With all this talk about a digital detox, let’s take a step back and look at the theory-driven tension between contemporary psychologists and business academics…
Do online addictions really exist? Can we manage the hold of these online gadgets; these digital extensions of self?
Some have taken the alarmist notion of ‘online addictions’ very seriously. The epidemic of online problem behaviours has even coerced American psychologist, Dr Kimberley Young, to develop a counselling plan and ‘online empowerment centre’. Young believes online addictions are very real, and include dependencies upon gaming, web surfing, consumer websites and cyberporn.
But alas, other psychologists have a very different perspective.
Let’s take this article written by Dr Pamela Rutledge. She feels the media use correlative studies as an effective excuse for stating causative inference. You can’t call 8 hours of Internet use a day an addiction, unless you have empirical evidence and a lot of scientific leverage to validate your claims. An article worthy of copious Rutledge sneers can be found here.
So, what are some of the alleged symptoms of online media withdrawal? According to participants in a particular social media detox called Unplugged – phantom phone vibrations, a sense of panic and impending doom, and lastly, the death of your digital soul might ensue.
But hurrah – from the polarised perspectives of different scholarly opinions, here come the middle grounders…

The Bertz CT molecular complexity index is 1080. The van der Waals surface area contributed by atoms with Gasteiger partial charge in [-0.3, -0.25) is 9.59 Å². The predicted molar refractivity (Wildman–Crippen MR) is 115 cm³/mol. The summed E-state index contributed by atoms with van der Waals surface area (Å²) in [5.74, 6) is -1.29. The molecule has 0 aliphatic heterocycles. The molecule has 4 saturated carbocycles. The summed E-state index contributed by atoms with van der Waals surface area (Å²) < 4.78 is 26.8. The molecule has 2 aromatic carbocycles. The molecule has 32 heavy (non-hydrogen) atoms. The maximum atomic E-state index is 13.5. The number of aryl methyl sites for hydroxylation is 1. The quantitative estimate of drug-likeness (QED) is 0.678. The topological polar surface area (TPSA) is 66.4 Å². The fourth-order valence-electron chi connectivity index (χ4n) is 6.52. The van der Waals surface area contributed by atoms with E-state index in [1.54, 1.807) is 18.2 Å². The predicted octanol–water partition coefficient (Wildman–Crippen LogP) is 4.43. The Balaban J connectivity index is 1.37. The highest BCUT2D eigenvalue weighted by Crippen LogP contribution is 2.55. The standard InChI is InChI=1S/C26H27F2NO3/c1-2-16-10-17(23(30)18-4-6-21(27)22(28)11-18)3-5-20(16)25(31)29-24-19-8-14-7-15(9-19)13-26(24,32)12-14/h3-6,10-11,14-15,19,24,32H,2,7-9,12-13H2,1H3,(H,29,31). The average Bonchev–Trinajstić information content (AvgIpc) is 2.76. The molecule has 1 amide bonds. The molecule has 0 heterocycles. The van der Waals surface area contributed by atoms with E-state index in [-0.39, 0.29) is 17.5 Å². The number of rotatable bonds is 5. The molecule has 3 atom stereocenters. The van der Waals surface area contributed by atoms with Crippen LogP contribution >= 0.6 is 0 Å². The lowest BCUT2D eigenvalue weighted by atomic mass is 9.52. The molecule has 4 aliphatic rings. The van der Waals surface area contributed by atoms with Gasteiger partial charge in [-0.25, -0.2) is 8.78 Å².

After emailing professor of Gambling Studies, Dr Mark Griffiths, he invited me to share his comprehensive research on a few areas of concern for ‘hyper-onlinianism’. For example, Griffiths agrees there are a plethora of unsubstantiated theories developing around addictions associated with being ‘switched on’. But he’s also given some weight to the observations of Chinese scientists, who’ve found the brain matter of traditional addicts also mirrors the brain abnormalities of excessive Internet users. Scary stuff.
However, Griffith argues that the majority of articles do not distinguish between addictions to the Internet (such as excessive chat-room use) and addictions on the Internet (for example, pre-existing addictions such as gambling, which manifest online).
Undoubtedly, the empirical rigour for online addiction studies is problematic. Needless to say, whether or not the science can be validated, there are definitely individuals who feel that studies should continue to measure just how severe online dependency has become.
Current researchers have dabbled with measurements like the Bergen Facebook Addiction Scale. Though imperfect for measuring all online dependencies, this scale provides insight into how much individuals feel the need to socially bridge themselves with their online counterparts.
So should we be in a panicked flurry about future generations and the online addictions which await them? Perhaps. But there is no question that traditional problem behaviours will manifest themselves in ways we have never seen before.
To take a more nuanced approach in analysing the effects of digital technologies, let’s take a look at businesses that have been forced to work around the clock.
Australian banks are particularly under the pump, with the ‘switching on’ of overseas markets when most Australians are climbing into bed. Dr Kristine Dery, Senior Lecturer of Work and Organisational Studies at The University of Sydney, commenced a longitudinal study about how mobile connectivity in particular, has changed the workplace of banks from 2006 to 2012.